Nobel Peace Prize Awarded to Political Dissident Liu Xiaobo

Political dissident Liu Xiaobo will receive the 2010 Nobel Peace Prize, the committee announced this past Friday.

Liu Xiaobo has spent years fighting for freedom and government accountability in China and has consequently been in and out of prison and labor camps for the past two decades. The writer and former professor of literature went on a hunger strike during  the 1989 protests of Tiananmen Square and was imprisoned for “instigating counterrevoluntionary behavior.”

He is currently serving a strict 11 year prison sentence for co-writing and circulating Chapter 8, a petition calling for political reform and democracy. The manifesto was published in December 2008 to coincide with the 60th anniversary of the Universal Declaration of Human Rights. Two days before the publication, Liu was taken from his home and charged with “suspicion of inciting subversion of state power.”

Last month, a senior Chinese official warned the Norwegian Nobel Institute that awarding Liu the prize would affect relations between China and Norway. The government contends it has no dissidents; there are only people who break the laws. However Nobel chairman Thorbjoern Jagland contends that as China grows more powerful, its human rights record needs to be under greater scrutiny, and that turning a blind eye would only undermine the award’s merit. “We have to speak when others cannot speak,” he explains.

The Guardian reports that several major Chinese media outlets had their sections dedicated to the Nobel Peace Prize removed. In Beijing, TV screens showing the BBC and CNN suddenly went blank when the prize recipient was announced. Even his wife Liu Xia, who earlier revealed that he was not even aware of his nomination since he is prohibited from accessing news of the outside world, was prevented from leaving her apartment to speak to reporters. She did however release a statement through a campaign group to express her gratitude. “It is a true honor for him and one for which I know he would say he is not worthy.”


Nicole C.
Past Member 7 years ago

He is a great man.

Bohm Judith
Judith K7 years ago

I salute this man. He is a much better choice than Obama last year. Obama has not done 10 % of what he has done for human rights. In fact he did not stop the patriot act, he suggested prolonged detention, etc.etc. And not to mention his lies about bringing the troops home. This guy is a real fighter, and has risked a lot. Obama is serving the lobbyists and himself. I wish the guy could come and pick up his prize personally.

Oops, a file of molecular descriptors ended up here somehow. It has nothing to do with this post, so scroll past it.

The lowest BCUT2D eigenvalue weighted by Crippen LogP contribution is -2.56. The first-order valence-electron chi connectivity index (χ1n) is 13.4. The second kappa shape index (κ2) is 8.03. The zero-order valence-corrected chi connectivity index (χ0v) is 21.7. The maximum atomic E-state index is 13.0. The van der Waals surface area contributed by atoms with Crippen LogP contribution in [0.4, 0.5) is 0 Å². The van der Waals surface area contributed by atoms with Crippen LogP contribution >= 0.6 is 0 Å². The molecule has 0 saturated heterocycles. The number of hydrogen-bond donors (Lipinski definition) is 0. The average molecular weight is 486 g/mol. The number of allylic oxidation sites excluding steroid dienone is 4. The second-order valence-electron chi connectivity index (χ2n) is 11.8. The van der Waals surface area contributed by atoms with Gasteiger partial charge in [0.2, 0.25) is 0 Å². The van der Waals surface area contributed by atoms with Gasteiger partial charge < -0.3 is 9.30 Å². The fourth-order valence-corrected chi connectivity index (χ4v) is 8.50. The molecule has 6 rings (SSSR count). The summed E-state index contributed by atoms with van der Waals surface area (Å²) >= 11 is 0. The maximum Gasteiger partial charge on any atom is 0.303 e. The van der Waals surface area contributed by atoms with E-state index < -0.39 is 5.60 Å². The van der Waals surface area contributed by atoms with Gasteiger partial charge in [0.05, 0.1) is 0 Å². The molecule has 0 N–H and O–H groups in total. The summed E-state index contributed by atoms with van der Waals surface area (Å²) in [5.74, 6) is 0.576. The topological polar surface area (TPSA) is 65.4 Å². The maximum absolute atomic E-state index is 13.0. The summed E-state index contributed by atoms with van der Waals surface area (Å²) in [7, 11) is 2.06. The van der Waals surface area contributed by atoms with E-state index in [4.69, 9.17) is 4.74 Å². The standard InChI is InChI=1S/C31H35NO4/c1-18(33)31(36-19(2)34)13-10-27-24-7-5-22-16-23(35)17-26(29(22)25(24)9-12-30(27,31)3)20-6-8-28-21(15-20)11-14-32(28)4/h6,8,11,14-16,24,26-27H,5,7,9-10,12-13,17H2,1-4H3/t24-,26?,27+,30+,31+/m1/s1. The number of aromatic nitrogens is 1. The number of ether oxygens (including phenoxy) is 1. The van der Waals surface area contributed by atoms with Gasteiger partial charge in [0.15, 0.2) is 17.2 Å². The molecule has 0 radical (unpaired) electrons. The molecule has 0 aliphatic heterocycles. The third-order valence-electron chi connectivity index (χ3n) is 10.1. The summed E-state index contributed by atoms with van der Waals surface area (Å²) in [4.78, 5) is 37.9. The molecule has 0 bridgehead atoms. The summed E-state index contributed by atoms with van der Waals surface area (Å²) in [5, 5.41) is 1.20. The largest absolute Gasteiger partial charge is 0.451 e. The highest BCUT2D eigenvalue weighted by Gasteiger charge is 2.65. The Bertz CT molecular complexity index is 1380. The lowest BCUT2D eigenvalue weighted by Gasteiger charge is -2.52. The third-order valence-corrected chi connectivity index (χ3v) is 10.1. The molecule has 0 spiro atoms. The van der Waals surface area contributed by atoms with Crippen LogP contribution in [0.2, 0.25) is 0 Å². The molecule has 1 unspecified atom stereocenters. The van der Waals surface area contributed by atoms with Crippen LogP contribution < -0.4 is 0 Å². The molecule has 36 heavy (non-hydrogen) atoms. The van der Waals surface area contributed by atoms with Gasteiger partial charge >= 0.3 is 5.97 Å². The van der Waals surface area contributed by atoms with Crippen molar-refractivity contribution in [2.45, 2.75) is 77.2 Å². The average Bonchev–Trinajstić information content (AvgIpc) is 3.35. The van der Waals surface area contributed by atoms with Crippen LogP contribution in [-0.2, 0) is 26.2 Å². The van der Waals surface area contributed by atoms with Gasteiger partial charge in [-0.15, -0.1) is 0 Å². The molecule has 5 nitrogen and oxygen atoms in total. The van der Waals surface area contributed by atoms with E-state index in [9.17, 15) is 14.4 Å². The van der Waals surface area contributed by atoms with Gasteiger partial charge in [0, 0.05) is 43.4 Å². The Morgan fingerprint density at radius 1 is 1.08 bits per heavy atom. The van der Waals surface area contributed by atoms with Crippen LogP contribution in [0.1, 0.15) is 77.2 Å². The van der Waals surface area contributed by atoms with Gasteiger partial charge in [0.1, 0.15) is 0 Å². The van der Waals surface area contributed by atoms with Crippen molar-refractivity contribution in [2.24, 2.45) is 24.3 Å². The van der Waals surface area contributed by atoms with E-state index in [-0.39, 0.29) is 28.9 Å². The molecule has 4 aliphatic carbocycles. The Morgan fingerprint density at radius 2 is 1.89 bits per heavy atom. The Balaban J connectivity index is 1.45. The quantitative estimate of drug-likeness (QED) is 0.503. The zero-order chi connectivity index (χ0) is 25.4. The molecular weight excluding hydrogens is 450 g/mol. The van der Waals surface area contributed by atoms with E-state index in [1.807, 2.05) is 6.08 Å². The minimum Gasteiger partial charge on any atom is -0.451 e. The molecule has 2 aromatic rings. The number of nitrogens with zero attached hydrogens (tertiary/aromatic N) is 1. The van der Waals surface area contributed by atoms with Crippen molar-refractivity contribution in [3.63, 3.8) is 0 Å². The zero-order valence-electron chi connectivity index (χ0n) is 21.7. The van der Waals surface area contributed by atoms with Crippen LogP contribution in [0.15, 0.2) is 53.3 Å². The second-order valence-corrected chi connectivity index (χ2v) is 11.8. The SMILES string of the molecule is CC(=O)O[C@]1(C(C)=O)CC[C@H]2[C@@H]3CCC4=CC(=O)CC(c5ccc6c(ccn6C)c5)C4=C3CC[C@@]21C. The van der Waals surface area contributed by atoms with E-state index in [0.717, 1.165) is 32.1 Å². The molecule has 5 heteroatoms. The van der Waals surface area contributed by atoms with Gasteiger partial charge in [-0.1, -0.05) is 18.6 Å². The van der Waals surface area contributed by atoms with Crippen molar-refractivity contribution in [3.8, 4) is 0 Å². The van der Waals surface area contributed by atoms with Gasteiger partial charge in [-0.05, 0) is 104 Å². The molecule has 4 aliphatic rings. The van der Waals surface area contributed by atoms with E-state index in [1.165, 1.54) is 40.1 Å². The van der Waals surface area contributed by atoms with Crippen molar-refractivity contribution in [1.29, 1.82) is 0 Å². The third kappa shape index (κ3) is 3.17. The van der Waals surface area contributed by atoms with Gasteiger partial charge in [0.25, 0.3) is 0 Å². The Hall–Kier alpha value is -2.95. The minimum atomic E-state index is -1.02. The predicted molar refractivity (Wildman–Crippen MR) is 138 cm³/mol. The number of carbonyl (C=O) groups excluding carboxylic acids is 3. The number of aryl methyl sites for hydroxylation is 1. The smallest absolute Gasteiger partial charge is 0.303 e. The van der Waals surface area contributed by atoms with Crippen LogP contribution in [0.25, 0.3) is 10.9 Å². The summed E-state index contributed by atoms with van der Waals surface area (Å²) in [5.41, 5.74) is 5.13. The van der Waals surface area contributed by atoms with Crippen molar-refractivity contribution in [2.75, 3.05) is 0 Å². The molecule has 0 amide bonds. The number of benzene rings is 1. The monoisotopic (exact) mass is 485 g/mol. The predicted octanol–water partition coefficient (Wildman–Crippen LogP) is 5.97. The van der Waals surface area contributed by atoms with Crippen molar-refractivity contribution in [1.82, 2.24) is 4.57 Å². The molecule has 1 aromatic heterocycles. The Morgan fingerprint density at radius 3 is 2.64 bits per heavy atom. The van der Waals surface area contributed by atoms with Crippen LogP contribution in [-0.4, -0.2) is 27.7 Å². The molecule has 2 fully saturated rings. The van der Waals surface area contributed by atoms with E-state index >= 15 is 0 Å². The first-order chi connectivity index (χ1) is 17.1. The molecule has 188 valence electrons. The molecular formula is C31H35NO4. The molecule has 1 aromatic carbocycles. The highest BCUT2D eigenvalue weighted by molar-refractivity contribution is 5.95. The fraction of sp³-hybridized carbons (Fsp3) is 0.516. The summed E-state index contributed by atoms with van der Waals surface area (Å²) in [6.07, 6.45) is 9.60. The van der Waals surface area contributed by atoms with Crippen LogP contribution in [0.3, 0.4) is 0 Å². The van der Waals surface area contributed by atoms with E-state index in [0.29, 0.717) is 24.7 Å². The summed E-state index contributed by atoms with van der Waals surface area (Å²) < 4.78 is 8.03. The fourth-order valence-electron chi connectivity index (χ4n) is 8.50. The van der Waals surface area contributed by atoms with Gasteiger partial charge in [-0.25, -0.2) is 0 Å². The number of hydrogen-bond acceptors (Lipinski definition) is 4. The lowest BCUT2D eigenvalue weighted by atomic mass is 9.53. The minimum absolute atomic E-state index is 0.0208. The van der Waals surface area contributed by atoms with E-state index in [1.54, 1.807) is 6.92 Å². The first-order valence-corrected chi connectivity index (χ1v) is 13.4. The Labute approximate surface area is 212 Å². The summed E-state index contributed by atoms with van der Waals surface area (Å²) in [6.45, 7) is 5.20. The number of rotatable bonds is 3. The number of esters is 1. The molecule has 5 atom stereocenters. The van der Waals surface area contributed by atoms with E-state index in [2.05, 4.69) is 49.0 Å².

Judith P.

This should put Obama to shame. This fellow really deserves the Nobel Peace Prize and has paid a huge price for it, and unfortunately will continue to do so. The Chinese should be shamed but now they have put the wife under a close watch making police accompany her everywhere. This is the country we do business with, yet will not recognize Cuba. (Still cannot figure that out.)
They demand this man not mention Tienanmen Square when hundreds were killed by the Chinese for demanding democracy.
"However Nobel chairman Thorbjoern Jagland contends that as China grows more powerful, its human rights record needs to be under greater scrutiny, and that turning a blind eye would only undermine the award's merit. "We have to speak when others cannot speak," he explains."
I do not understand why we reestablished relationship with China given their human rights record, but now seeing all the jobs and businesses that have moved there I guess it is all right as long as businesses can use their people and environment to make money. It is always about money. You can tell our human rights are not as they used to be, we are taking on the Chinese model. (Thinking about the Patriot Act and many Executive Orders, and pending legislation like Liebermans which would cause an American to lose their citizenship if they were accused of a crime, no trial needed.)

Timber P.
Timber Prater7 years ago

congragulations lui you deserve it :)

Claire Sayers
Claire Sayers7 years ago

He is very worthy of this award. I also think that Norway should pay no attention to what the Chinese government believes regarding him.

Bass D.
Bass D.7 years ago

He deserves the honor and the committee did a great job to choose him.

Shalvah L.
Past Member 7 years ago

Congratulations Mr. Liu Xiaobo! I hope you are released quickly by the Chinese government.
I also congratulate the Norwegians for standing up to China! In keeping of the spirit of the prize!

David M.
David M.7 years ago

Did the Chinese 'Government' seriously believe that the Norwegian Ambassador, or anyone else, would take their outrage at what they called an 'obscenity' seriously. Delighted to see Liu Xiaobo wining the Nobel Prize and attention drawn to the 'obscene' human rights abuses in China.

Mrs Shakespeare
Mrs Shakespeare7 years ago

After what the Japanese did in China, you'd expect the Chinese authorities to be kind to their people. They have suffered a lot, and a good percentage of them still suffer today because of poverty and over population, but does the government care? No, because they are too busy throwing men like Xiaobo behind bars. Good job.

Ben Oscarsito
Ben O7 years ago

Free Liu Xiaobo NOW!